The 10 most influential lobbyists in Minnesota

Meet the invisible hands behind some of the state's biggest bills

Rice drew some criticism in 2009 when he chipped in $20,000 to a very self-serving campaign. The Citizens for Independent Parks authored a proposal that would have granted the board greater independence. The measure would have allowed the Park Board to effectively bypass City Hall and appeal directly to the state for funds. Given Rice's established connections in the state Capitol, some in the city's political scene saw it as a naked power grab.

"He's already the park board's Rasputin," says a state official. "Whatever he says goes. The park board keeps complaining about how much they don't have, and yet they're paying more than a half-million-dollar salary to Rice. You can get a pretty good lawyer for a third the price of Brian Rice."

The Weed Killer

Name: James Backstrom

Key Clients: Minnesota Police & Peace Officers Association, the Minnesota Chiefs of Police Association, the Minnesota Sheriffs Association

Law enforcement doesn't make the laws, the maxim goes—they just enforce them. Things aren't so simple in practice.

Although technically not a lobbyist (he's not registered as such), Dakota County Attorney Jim Backstrom frequently advocates on behalf of law enforcement, and has made his voice loud and clear inside the corridors of power.

"There's a joke that says whenever Jim Backstrom loses a case, we have to make a new law," quips one senator.

Or sometimes thwart one. When both chambers overwhelmingly passed a bill legalizing the regulated use of medical marijuana, law enforcement fought back. Despite the wishes of both parties and 60 percent of polled Minnesotans, Backstrom turned the tide by penning an editorial on behalf of the Minnesota Police & Peace Officers Association, the Minnesota Chiefs of Police Association, and the Minnesota Sheriffs Association. The op-ed ran in newspapers across the state in May 2009 and argued that legalized medical marijuana would lead to pot use by children, that weed is medically unsafe, and that medical organizations were against the measure.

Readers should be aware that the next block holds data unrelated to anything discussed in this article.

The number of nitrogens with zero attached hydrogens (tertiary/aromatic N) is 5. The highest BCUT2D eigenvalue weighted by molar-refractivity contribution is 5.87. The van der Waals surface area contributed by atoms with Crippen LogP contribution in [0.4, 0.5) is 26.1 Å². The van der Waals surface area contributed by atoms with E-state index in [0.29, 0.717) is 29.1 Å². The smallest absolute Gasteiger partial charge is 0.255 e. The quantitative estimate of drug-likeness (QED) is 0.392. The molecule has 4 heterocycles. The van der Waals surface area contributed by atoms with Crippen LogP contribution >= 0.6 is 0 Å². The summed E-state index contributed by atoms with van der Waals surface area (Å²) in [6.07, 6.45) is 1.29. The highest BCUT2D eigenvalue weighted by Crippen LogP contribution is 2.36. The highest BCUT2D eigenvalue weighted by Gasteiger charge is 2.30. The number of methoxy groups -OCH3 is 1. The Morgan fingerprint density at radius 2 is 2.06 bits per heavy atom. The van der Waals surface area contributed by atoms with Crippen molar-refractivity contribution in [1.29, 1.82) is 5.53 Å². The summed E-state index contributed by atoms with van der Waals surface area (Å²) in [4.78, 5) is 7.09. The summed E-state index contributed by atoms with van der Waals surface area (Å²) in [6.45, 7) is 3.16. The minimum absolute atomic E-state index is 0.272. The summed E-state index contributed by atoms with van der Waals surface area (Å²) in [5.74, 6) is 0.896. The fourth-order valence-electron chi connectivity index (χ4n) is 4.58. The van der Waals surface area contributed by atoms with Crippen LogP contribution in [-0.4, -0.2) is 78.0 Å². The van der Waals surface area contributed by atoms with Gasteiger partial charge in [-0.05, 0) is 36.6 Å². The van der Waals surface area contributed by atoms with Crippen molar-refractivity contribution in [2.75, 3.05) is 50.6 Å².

Immediately after the piece went to print, bloggers and news sites pointed out the glaring fallacies inherent in each claim. Nevertheless, Backstrom and Co. had an easy mark in Governor Pawlenty, whose presidential ambitions made him less beholden to Minnesotans than to national polls of likely conservative voters. T-Paw vetoed the bill, citing the "feedback" he received from law enforcement.

The Gambler

Name: Dick Day

Party Affiliation: Republican

Key Clients: Gambling and horse racing industries

Calling Dick Day "influential" might be a bit of stretch, considering he entered the lobbying business just six weeks ago, but the former Senate minority leader nonetheless makes the cut for exemplifying the notorious "revolving-door" relationship between lawmakers and lobbyists.

During his six terms in the Senate, Day's pet issue was a bill that would allow Canterbury Park racetrack and casino to include slot machines. So when Day announced on December 7 that he'd soon be leaving his post to head a recently formed lobbying outfit called Racino Now—devoted to approving in slot machines in Canterbury—it turned some heads.

"I don't mind that as an elected senator, he thinks it's in the public interest to have slot machines," says a former colleague. "But to announce the same day that you're going to be making money advocating the same thing...I mean that's absolutely outrageous!"

Day gambled that he could be more effective working from the outside. He immediately took advantage by hitching his issue to the ongoing Vikings stadium controversy. The increase in revenue would solve the problem, he told reporters and officials, claiming the slots would rake in $125 million annually.

"I think the move was kind of nuts on his part," says a state senator. "He couldn't get much traction on the issue as a lawmaker, so why does he think he'll do any better as a lobbyist?"

Concerning his personal finances, however, it was a safe bet, the senator says. "I'm sure the money's better."

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